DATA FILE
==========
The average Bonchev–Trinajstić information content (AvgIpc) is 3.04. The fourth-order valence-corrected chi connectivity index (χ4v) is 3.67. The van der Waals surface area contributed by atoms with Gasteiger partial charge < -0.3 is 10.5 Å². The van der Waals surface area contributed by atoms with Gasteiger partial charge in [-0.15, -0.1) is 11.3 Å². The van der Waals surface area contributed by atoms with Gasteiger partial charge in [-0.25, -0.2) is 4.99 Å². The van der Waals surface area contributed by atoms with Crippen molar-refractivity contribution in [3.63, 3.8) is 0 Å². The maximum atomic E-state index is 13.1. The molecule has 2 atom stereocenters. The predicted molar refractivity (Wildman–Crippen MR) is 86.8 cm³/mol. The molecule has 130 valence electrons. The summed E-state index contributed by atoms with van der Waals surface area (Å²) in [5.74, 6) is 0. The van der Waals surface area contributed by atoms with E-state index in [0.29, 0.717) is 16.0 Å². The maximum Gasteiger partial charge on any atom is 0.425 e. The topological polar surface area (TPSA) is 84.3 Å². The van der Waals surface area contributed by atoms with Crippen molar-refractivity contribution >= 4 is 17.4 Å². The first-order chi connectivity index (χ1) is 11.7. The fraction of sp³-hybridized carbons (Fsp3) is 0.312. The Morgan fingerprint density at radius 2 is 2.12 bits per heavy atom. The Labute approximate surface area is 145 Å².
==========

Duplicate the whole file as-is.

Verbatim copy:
The average Bonchev–Trinajstić information content (AvgIpc) is 3.04. The fourth-order valence-corrected chi connectivity index (χ4v) is 3.67. The van der Waals surface area contributed by atoms with Gasteiger partial charge < -0.3 is 10.5 Å². The van der Waals surface area contributed by atoms with Gasteiger partial charge in [-0.15, -0.1) is 11.3 Å². The van der Waals surface area contributed by atoms with Gasteiger partial charge in [-0.25, -0.2) is 4.99 Å². The van der Waals surface area contributed by atoms with Crippen molar-refractivity contribution in [3.63, 3.8) is 0 Å². The maximum atomic E-state index is 13.1. The molecule has 2 atom stereocenters. The predicted molar refractivity (Wildman–Crippen MR) is 86.8 cm³/mol. The molecule has 130 valence electrons. The summed E-state index contributed by atoms with van der Waals surface area (Å²) in [5.74, 6) is 0. The van der Waals surface area contributed by atoms with E-state index in [0.29, 0.717) is 16.0 Å². The maximum Gasteiger partial charge on any atom is 0.425 e. The topological polar surface area (TPSA) is 84.3 Å². The van der Waals surface area contributed by atoms with Crippen molar-refractivity contribution >= 4 is 17.4 Å². The first-order chi connectivity index (χ1) is 11.7. The fraction of sp³-hybridized carbons (Fsp3) is 0.312. The Morgan fingerprint density at radius 2 is 2.12 bits per heavy atom. The Labute approximate surface area is 145 Å².